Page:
Movin’ On Up

December 9th, 2020

“I see you, Todd Bowles.”

When you start throwing around names like Randy Moss and Michael Thomas, those are serious comparisons.

But the way Aaron Schatz sees it, that’s just how good of a rookie season Vikings receiver Justin Jefferson is having, as Schatz, the founder of Football Outsiders, typed for BSPN.

Using statistical hopscotch and creative math, Schatz has determined that’s how good Jefferson’s rookie year has been — better than Thomas or Moss, who are No. 2 & 3 in Schatz’s historical rookie year calculations.

(Warning: Joe personally flies a big red flag whenever anyone uses a stat that requires a Google search to find the definition, and the words “adjusted” or “expected” are part of the acronym. That’s mathematical hopscotch and reinforces what Joe learned in high school about stats: You can twist numbers any way you want to prove your point.)

Jefferson is impressive for having such a high catch rate while also running deeper routes, more similar to Moss than to Thomas. In fact, Jefferson leads the league with 19 catches on passes of 16 or more yards through the air. Jefferson also has moved the sticks on half of his targets on third and fourth down, not including a couple of DPI flags on third-down passes to the end zone that also gained a new set of downs for the Vikings.

We all saw how badly Cheetah Hill roasted Todd Bowles’ defense. We’ve also seen lesser receivers (though not by a whole lot) like Cooper Kupp and Robert Woods shame the Bucs.

Jefferson also is within striking distance of setting the Super Bowl-era record for most receiving yards by a rookie. That was set in 2003 by Anquan Bolden with 1,377.

If Jefferson is all that, Bowles better be ready to make adjustments far earlier than halftime for the Bucs to win on Sunday.

16 Responses to “Movin’ On Up”

  1. Rashad Says:

    We get roasted when we sit in zone. Let’s get up in opposing wr’s face and send the heat.

  2. Hodad Says:

    This game is the season. Let the Vikes come into our house, and take our playoff spot it’s over for the Bucs. Just getting to the dance would be meaningless. Bucs have lost 3 home games. Lose again at home for a playoff spot, get the pitch forks, and torches ready.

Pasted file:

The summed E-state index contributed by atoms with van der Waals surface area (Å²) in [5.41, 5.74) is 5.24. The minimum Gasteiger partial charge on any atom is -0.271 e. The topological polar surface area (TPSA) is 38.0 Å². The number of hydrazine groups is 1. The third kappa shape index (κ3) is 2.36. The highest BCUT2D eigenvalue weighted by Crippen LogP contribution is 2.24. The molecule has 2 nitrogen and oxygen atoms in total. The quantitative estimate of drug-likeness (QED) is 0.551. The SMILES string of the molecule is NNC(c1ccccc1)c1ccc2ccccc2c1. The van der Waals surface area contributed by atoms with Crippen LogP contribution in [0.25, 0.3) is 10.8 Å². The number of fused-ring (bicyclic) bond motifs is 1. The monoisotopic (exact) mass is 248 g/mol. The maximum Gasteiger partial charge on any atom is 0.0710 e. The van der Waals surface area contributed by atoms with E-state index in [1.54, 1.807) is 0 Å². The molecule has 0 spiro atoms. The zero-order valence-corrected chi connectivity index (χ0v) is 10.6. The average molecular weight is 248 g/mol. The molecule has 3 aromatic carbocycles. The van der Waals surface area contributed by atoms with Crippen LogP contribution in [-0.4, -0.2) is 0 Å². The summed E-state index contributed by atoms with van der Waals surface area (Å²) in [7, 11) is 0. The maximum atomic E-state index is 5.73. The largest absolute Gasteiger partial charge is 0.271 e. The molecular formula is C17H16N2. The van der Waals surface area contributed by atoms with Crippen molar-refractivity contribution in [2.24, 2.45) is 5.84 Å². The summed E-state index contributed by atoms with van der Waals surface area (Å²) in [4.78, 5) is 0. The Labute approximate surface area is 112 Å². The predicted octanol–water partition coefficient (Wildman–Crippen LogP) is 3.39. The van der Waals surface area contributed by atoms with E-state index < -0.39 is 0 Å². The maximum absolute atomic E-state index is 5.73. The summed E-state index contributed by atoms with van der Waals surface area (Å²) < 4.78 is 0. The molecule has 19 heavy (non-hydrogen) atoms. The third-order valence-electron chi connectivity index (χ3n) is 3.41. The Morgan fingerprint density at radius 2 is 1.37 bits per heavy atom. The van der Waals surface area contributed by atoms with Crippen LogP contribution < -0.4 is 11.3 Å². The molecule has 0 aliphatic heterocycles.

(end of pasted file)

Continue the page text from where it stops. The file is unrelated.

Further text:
3. DavidBigBucFan99 Says:

    Better be and will be are two totally alien worlds when it comes to these coaches. They expect the other teams to play down to their schemes but never do. Call this defense Big Play Tampa Bay because all season long they’ve been giving up huge plays. It’s like they don’t watch film so are not prepared for a team’s best receiver. Look at Hill and Kupp years of tape yet still roasted us. Look at the practice squad call up from San Diego, ripped us for 75 yard td. The game tape is there for all to see and if this Jefferson kid is having a great year he will continue to have it against this defense.

  4. alton green Says:

    I’m glad to see that people are waking up and seeing what i’ve said all along. Now this could apply to every loss but ESPECIALLY the Chiefs. Sometimes i wonder if our coaches have a TV or if they’ve EVER watched a Patriots game. Bilichick always take your strength away. In both games that the Pats beat the Chiefs, Hitower disrupted Kelsey at the line. When the Chiefs scored their 1st TD abainst us, I yelled “what the &^&%% is Tyreek Hill not double covered??????? Whats worse, our DC STILL didn’t do that. And here’s a DUH, STOP playing so soft on defense. Cousins will carve up the corners just like Brees did. Yes, i’ve been watching for 6 decades

  5. Sport Says:

    Shutting down running backs. Check

    Shutting down wide receivers not named Hopkins circa 2019, Not so much.

    Joe, numbers can definitely be twisted, but so can words and blogs.

    Determining Intent, context and understanding of the calculation are more important than what you learned in high school about numbers. You just don’t want to for reasons that could vary from stubbornness, laziness, aptitude or simply lack of interest.

    But we all know you only write about what interests you, not calculating it. Hah

    In BA I Trust!

  6. Bobby M. Says: